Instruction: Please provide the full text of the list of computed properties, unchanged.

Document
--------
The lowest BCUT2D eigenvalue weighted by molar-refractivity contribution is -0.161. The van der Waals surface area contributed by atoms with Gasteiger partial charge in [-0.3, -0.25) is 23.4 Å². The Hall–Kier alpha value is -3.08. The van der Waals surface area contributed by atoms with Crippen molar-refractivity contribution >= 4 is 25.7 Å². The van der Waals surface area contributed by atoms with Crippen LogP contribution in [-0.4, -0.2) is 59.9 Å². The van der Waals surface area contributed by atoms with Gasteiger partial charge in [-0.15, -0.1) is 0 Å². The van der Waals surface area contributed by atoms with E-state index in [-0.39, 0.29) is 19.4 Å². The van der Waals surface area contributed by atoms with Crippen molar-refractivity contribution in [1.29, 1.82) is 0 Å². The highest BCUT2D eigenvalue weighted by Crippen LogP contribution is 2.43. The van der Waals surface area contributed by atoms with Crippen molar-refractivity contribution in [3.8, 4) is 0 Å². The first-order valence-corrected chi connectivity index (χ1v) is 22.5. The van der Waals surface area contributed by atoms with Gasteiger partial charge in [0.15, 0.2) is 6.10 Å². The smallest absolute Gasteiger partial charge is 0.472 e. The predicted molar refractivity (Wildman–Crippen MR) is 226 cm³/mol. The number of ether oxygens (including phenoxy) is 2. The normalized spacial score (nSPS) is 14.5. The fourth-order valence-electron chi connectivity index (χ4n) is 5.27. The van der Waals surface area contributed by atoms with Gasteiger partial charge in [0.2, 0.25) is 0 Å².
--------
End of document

The lowest BCUT2D eigenvalue weighted by molar-refractivity contribution is -0.161. The van der Waals surface area contributed by atoms with Gasteiger partial charge in [-0.3, -0.25) is 23.4 Å². The Hall–Kier alpha value is -3.08. The van der Waals surface area contributed by atoms with Crippen molar-refractivity contribution >= 4 is 25.7 Å². The van der Waals surface area contributed by atoms with Crippen LogP contribution in [-0.4, -0.2) is 59.9 Å². The van der Waals surface area contributed by atoms with Gasteiger partial charge in [-0.15, -0.1) is 0 Å². The van der Waals surface area contributed by atoms with E-state index in [-0.39, 0.29) is 19.4 Å². The van der Waals surface area contributed by atoms with Crippen molar-refractivity contribution in [1.29, 1.82) is 0 Å². The highest BCUT2D eigenvalue weighted by Crippen LogP contribution is 2.43. The van der Waals surface area contributed by atoms with Crippen molar-refractivity contribution in [3.8, 4) is 0 Å². The first-order valence-corrected chi connectivity index (χ1v) is 22.5. The van der Waals surface area contributed by atoms with Gasteiger partial charge in [0.15, 0.2) is 6.10 Å². The smallest absolute Gasteiger partial charge is 0.472 e. The predicted molar refractivity (Wildman–Crippen MR) is 226 cm³/mol. The number of ether oxygens (including phenoxy) is 2. The normalized spacial score (nSPS) is 14.5. The fourth-order valence-electron chi connectivity index (χ4n) is 5.27. The van der Waals surface area contributed by atoms with Gasteiger partial charge in [0.2, 0.25) is 0 Å².